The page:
Performance evaluation (two audio recordings and written transcripts of coaching sessions to be uploaded with your application).

Performance evaluation (two audio recordings and written transcripts of coaching sessions to be uploaded with your application).

Complete the Coach Knowledge Assessment (CKA).

Complete the Coach Knowledge Assessment (CKA).

ICF Members: $300 USD
Non-members: $500 USD
ICF Members: $575 USD
Non-members: $775 USD

ICF Members: $675 USD
Non-members: $875 USD

Estimated Timeline for Review: 4 weeks Estimated Timeline for Review: 14 Weeks Estimated Timeline for Review: 18 weeks

MCC - Path to Credentials

Master Certified Coach (MCC) Application Requirements

200 hours of coach-specific training.
10 hours of Mentor Coaching.
Coaching log demonstrating 2,500 hours (2,250 paid) of coaching experience with at least 35 clients.
Performance evaluation (two audio recordings and written transcripts of coaching sessions).
Complete the Coach Knowledge Assessment (CKA) unless previously passed when applying for ACC or PCC.
ICF Members: $575 USD
Non-members: $775 USD
Estimated Timeline for Review: 18 weeks

ACTP - Train as a Coach

Coacharya's ICF-Accredited Coach Training Program (ACTP) helps you prepare for ACC, PCC and MCC credentials.

 ICF Core Competencies

The following eleven core coaching competencies were developed to support greater understanding about the skills and approaches used within today’s coaching profession as defined by the International Coach Federation. They will also support you in calibrating the level of alignment between the coach-specific training expected and the training you have experienced. All competencies are covered in the Coach Knowledge Assessment, which all coaches must pass in order to get credentialed.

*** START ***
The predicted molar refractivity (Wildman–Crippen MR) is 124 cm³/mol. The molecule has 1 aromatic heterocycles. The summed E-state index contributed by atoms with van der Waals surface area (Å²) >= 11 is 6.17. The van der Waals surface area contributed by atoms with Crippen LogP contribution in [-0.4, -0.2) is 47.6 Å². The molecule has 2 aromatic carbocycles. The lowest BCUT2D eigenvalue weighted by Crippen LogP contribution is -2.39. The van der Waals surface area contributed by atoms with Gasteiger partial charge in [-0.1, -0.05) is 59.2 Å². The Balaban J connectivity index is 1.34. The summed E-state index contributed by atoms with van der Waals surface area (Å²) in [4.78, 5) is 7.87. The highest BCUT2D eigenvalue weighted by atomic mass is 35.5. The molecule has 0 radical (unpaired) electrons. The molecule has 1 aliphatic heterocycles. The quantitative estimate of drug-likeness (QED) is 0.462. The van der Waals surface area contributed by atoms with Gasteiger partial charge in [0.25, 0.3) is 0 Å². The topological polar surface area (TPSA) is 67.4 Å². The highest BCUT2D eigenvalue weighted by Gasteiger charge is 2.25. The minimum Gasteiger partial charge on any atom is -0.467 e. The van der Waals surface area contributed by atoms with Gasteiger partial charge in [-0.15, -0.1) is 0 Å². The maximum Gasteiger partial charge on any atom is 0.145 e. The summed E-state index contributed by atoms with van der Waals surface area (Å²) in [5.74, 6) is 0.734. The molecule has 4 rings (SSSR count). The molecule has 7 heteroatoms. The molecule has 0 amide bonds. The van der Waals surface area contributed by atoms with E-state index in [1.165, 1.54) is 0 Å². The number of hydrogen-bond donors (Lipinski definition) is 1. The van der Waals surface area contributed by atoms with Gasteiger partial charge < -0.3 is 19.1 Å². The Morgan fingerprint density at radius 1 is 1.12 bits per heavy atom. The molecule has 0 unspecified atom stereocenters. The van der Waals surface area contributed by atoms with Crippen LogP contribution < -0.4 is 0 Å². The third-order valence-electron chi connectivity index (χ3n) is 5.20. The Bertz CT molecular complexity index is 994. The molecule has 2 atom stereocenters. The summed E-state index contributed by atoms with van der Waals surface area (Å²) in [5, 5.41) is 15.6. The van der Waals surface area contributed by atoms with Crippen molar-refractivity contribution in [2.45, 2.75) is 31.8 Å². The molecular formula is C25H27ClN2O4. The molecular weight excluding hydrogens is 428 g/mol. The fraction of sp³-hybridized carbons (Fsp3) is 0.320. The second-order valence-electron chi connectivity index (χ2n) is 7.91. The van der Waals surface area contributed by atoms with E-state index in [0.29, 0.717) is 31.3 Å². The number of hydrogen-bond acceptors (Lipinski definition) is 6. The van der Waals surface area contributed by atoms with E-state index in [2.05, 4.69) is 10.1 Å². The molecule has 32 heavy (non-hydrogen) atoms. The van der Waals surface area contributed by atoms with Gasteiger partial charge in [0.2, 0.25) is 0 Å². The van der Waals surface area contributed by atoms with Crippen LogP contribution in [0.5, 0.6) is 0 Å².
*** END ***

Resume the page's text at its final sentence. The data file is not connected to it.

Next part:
A. Setting the Foundation 
1. Meeting Ethical Guidelines and Professional Standards
2. Establishing the Coaching Agreement

B. Co-creating the Relationship
3. Establishing Trust and Intimacy with the Client
4. Coaching Presence

C. Communicating Effectively 
5. Active Listening
6. Powerful Questioning
7. Direct Communication

D. Facilitating Learning and Results 
8. Creating Awareness
9. Designing Actions
10. Planning and Goal Setting
11. Managing Progress and Accountability

The coaching competencies are outlined in more detail below.

Setting the Foundation

1. Meeting Ethical Guidelines and Professional Standards—Understanding of coaching ethics and standards and ability to apply them appropriately in all coaching situations.

  1. Understands and exhibits in own behaviors the ICF Code of Ethics (see Code, Part III of ICF Code of Ethics).
  2. Understands and follows all ICF Ethical Guidelines (see list).
  3. Clearly communicates the distinctions between coaching, consulting, psychotherapy and other support professions.